Lean Change Validation: Kotter's Formula

In today’s globally competitive business, change is considered as a vital step. It helps in stabilising the competitive edge and in responding faster to customer needs.

Many organisations, however, are failing at this critical business element as the change agents responsible for enacting the change are not providing enough personal motivation. Thus, managing change means getting the organisation to accept change, understand the elements and to execute it proficiently.

How Does Change Agents Help An Organization To Change

Every organisational change, whether large or small, requires one or more change agents. A change agent is a person which may or may not belong to an organisation but who helps the organisation in transforming itself in focusing on effectiveness, improvement and development. They are also categorised as External change agents and Internal change agents. Though external change agents and internal change agents have different roles, the main objective becomes perspective.

Change agents cannot succeed without persistence, as change, is a very complex and a labour-extensive process that involves feelings and emotions. They are often quoted as,

The only way to help people move forward
is by building relationships and understanding where their
journey begins, not focusing solely on where you want them to be.”  


At the initial stages of change, change agents understand the need for change, areas where change can be more beneficial for the organisation and the consequences that will be affected by change. Working with internal and external change agents together develops mutual trust, smoothens the process of change and makes it move as an ongoing process.

Validating Change Using Lean Method

 The Lean Change method is for change agents. It provides a scientific approach to promoting the adoption of lean practices at the team, department and the organisation level. Lean Method is the principled approach to new product development. Many companies have applied lean management techniques to their manufacturing and operations, with a mindset of improving the quality and increasing the efficiency.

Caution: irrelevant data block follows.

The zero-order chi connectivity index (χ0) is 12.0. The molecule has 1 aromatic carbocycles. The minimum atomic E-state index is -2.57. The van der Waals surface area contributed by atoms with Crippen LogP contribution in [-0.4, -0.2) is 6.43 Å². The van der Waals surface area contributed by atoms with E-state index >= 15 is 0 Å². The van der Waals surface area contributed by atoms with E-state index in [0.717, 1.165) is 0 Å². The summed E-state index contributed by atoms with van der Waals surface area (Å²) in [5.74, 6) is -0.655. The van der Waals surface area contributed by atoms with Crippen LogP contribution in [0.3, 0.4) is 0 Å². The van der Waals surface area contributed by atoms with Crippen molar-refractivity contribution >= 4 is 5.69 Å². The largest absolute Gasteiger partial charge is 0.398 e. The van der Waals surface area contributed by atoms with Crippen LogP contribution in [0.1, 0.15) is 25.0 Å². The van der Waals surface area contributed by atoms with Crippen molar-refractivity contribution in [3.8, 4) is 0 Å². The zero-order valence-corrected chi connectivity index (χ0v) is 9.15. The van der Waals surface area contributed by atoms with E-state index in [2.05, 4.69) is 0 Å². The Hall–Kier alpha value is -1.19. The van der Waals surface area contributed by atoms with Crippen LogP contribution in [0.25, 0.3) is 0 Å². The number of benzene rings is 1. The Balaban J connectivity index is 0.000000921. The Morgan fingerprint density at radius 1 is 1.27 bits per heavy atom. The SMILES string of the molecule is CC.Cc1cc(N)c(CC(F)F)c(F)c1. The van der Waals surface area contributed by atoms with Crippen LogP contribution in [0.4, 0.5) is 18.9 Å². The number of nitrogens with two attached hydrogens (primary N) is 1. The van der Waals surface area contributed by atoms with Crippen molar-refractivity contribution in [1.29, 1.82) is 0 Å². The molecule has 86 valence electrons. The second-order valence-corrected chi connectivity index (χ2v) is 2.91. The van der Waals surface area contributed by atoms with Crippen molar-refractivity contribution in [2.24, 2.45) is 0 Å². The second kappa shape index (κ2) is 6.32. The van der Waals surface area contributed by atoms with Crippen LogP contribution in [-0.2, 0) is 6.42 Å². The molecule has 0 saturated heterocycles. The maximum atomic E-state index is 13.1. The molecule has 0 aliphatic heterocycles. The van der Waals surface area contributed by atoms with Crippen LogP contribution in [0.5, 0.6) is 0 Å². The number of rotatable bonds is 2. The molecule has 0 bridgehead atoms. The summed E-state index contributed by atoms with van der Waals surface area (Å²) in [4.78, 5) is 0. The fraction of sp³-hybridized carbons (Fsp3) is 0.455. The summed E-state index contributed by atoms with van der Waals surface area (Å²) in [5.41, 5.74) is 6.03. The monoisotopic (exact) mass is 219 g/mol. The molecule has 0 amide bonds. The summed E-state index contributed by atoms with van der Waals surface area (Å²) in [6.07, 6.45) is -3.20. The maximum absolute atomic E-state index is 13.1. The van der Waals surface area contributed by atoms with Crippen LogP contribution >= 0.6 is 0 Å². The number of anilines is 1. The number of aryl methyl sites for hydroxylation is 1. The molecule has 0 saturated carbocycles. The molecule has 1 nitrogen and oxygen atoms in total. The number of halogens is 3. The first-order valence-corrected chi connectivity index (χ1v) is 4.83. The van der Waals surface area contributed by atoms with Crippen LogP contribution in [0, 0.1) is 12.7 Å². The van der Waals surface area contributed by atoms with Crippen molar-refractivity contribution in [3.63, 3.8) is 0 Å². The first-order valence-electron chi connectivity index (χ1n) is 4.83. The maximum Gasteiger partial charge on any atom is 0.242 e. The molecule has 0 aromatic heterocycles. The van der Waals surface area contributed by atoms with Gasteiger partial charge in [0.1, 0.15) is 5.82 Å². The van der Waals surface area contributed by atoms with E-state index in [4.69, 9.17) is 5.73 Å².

How does lean help in change management? The following highlights how Lean Method applies to change management:-

  • Identification of the necessary changes - Lean management helps in providing the right decisions which must be made and the management techniques which must be created.

  • Divided into different stages - The techniques are divided into stages to reduce the number of activities that are performed at the wrong time.
  • Delivering, Organising and Focusing - Lean helps in delivering business valued work to customer frequently, thus, creating a customer oriented feedback loop. The method also organises work delivered by teams that are cross-functional and self-organizing. It also helps in focusing on a limited set of business value tasks at a time.

Managing Change Through Kotter’s Change Lifecycle

Dr John Paul Kotter, a professor at the Harvard Business School established the change lifecycle well known as the Eight Steps Of Change. This eight-step change lifecycle has been used for over a decade to help guide large-scale managed change initiatives.  

For his famous book, “The Heart Of Change”, John Kotter worked to look into the core problems people face when leading change. He concluded that the central issue was changing the behaviour of the people and that successful change occurs when speaking to people’s feelings. He also recommended that organisational change starts with building urgency and regulate quick wins using a coalition of eager change adapters.

Kotter's different phases of change process are as follows:-

  • Create a Sense of Urgency - The change leaders need to generate a sense of urgency about the task at hand and get the right team together to deliver transformational change.


  • Build a Guiding Team - Kotter suggests that convincing people about change require strong leadership and key people within the organisation. Hence with a team of coalition or of influence whose powers comes from a variety of sources, the team can work together with great momentum around the need for change.


  • Develop a Change Vision - Create a vision to help direct the change effort and develop strategies for achieving that vision.   


  • Communicate for Buy-in - Using every channel and vehicle of communication possible to communicate the new vision and strategies.


  • Empowering Action - Action can only be implemented by removing the obstacles to the change and the change systems or structures that work against the vision.


  • Create Short Term Wins - To achieve short term wins, it is necessary to plan for and create visible performance improvements. It is also necessary to recognise and reward those involved in bringing the improvements to the success.


  • Don't Let Up - Kotter argues that many change projects fail because victory is declared too early. Real change runs deep. Quick wins are only the beginning of what needs to be done to achieve long-term change.


  • Make Change Stick - Make continuous efforts to ensure that the change is seen in every aspect of your organisation. This will help give that change a solid place in your organisation's culture.


















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